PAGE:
Para ayuda en español, llame al 988.

Sources: ADAA.org, hopkinsmedicine.org, mhanational.org, National Institute of Mental Health

Kimberly J is an Instructor and Research Specialist at the HCLS Glenwood Branch. She enjoys reading, photography, creating, crafting, and baking.

NEW Healthy Living Series in July

A pile of fruit including lemons, limes, tangerines, apples, kiwis, and a bananas.

by Chloe M.

Did you know there is a link between your mood and what you eat? Can you effectively mitigate challenging situations for yourself and those around you? Have you learned about the new mental health crisis number 988?

If you are an adult who answered no to any or all of these questions, you need to join us for the new Howard County Health Department Healthy Living Series. The series consists of three upcoming classes offered at the library (HCLS Miller, Savage, and Central branches) with the goal of fostering resilient communities. Taught by a variety of healthcare professionals, the free classes are supplemented with peer lived experience. We engage on topics including nutrition, self-care, and effective coping, which are recommended for even the healthiest of adults – not just to have solid information yourself but in case you need to assist friends and family members.

The 2021 Howard County Health Assessment Report data was published last fall. The data demonstrated an increased need to share mental health information and resources with adults in Howard County. Thirty-five percent of residents reported feeling depressed or lonely during the two-week period prior to being surveyed. Additionally, 50 percent of residents reported experiencing feelings of nervousness or anxiety in the 2-week period of being surveyed.

These trends were particularly concerning among young adults (18-24 years old). Respondents were asked, “Over the last two weeks, how often have you been bothered by ‘feeling down, depressed, or hopeless?’” Six percent of all residents responded, “nearly every day. However, when broken down by age, nearly one quarter (23 percent) of residents ages 18-24 said they felt down, depressed, or hopeless “nearly every day.” Residents were also asked, “Over the last two weeks, how often have you been bothered by ‘feeling anxious, nervous, or on edge?’” Ten percent of all residents responded “nearly every day.” A quarter (25 percent) of residents ages 18-24 years old said they felt anxious, nervous, or on edge “nearly every day.”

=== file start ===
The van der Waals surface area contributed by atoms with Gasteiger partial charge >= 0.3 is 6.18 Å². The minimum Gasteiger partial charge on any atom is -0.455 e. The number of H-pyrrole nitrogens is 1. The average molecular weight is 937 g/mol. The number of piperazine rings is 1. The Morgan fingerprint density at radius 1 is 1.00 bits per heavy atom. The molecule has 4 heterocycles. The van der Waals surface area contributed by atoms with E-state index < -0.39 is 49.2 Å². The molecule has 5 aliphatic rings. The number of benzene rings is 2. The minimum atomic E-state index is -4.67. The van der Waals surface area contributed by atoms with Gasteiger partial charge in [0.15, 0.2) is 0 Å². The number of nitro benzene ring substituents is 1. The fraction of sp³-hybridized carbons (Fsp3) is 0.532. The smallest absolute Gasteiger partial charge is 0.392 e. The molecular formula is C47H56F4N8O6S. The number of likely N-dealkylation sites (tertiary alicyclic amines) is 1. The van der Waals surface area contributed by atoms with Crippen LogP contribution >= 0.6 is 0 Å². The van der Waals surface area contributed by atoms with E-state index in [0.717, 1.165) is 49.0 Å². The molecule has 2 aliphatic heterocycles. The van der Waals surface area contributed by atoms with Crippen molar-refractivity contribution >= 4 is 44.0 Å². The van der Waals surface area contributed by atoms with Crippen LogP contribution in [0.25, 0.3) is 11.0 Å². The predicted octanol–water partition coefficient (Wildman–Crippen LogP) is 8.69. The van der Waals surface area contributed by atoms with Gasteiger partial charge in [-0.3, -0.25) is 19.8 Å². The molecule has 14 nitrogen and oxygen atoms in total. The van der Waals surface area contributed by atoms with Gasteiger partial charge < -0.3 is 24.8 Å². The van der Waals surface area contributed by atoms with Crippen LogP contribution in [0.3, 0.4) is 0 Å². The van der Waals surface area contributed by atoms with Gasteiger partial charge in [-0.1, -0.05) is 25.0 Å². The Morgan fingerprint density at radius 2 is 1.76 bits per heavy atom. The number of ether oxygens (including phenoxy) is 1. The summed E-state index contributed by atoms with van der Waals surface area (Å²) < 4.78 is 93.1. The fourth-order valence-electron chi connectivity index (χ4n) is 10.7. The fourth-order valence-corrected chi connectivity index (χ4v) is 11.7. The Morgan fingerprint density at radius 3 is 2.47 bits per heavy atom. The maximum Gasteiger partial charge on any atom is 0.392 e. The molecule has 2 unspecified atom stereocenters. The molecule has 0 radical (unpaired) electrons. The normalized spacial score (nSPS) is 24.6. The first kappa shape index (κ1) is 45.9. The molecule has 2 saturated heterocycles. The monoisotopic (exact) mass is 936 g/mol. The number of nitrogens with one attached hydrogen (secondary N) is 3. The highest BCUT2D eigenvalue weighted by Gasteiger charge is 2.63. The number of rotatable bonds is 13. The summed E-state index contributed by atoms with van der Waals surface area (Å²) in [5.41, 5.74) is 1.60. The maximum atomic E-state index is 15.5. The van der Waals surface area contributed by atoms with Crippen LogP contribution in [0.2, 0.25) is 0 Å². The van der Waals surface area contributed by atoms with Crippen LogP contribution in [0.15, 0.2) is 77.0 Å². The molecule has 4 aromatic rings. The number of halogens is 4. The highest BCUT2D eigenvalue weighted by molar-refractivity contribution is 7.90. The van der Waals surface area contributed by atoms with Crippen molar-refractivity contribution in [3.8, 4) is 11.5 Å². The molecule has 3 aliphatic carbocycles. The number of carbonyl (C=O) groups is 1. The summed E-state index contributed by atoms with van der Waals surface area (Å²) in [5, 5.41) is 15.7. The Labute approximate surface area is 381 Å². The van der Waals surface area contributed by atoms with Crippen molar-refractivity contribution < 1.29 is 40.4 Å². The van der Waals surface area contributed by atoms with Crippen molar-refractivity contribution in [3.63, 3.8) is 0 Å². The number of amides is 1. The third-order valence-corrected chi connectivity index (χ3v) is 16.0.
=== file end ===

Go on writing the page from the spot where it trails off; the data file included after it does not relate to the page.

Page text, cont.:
The HCHD Healthy Living Series looks to combat the stigma associated with mental health that continues to prevent adults from seeking help. The three-class series takes place on Tuesday evenings, as follows:

1. When the Going Gets Tough: Managing Stress with Peer Stories

Tuesday, July 19; 7 – 8 pm at HCLS Miller Branch

Become a community care access point! Join us in developing the skillset to mitigate challenging situations for yourself and those around you. This presentation will include real stories from National Alliance on Mental Illness volunteers and stress screening resources.

Registration required.

2. Our Community Care Roadmap: Navigating the Landscape of Mental Health Resources in Howard County

Tuesday, July 26; 7 – 8 pm at HCLS Savage Branch

Follow the roadmap to care with instructional stops along the way at brain health education, early intervention, and intensive intervention. The class introduces new health resources, including 988 and GBRICS.

Registration required.

3. Building Your Toolbox: Nutrition, Exercise, and Self-care for Better Brain Health

Tuesday, August 2; 7 – 8 pm at HCLS Central Branch

Explore the science behind nutrition and mental health to understand the link between your mood and what you eat. Learn how exercise and self-care activities can improve brain health.

Registration required.

If you have any questions, email HCLS Information and Research Specialist Nancy Targett at nancy.targett@hclibrary.org. Together we can create a model community care system in which all Howard County residents know how to prevent and respond to health challenges. We hope to see you there!

Chloe McGeehan is a recent River Hill High School graduate. Through the DukeEngage Gateway summer program, she is working to facilitate collaborations that generate behavioral health resources for residents of all socioeconomic backgrounds. She enjoys trail running, spending time with family and friends, painting, and making music.

Losing Eden by Lucy Jones

A circle filled with the white "negative" space of different sorts of ferms and plants against a green and red background sits above the title and author.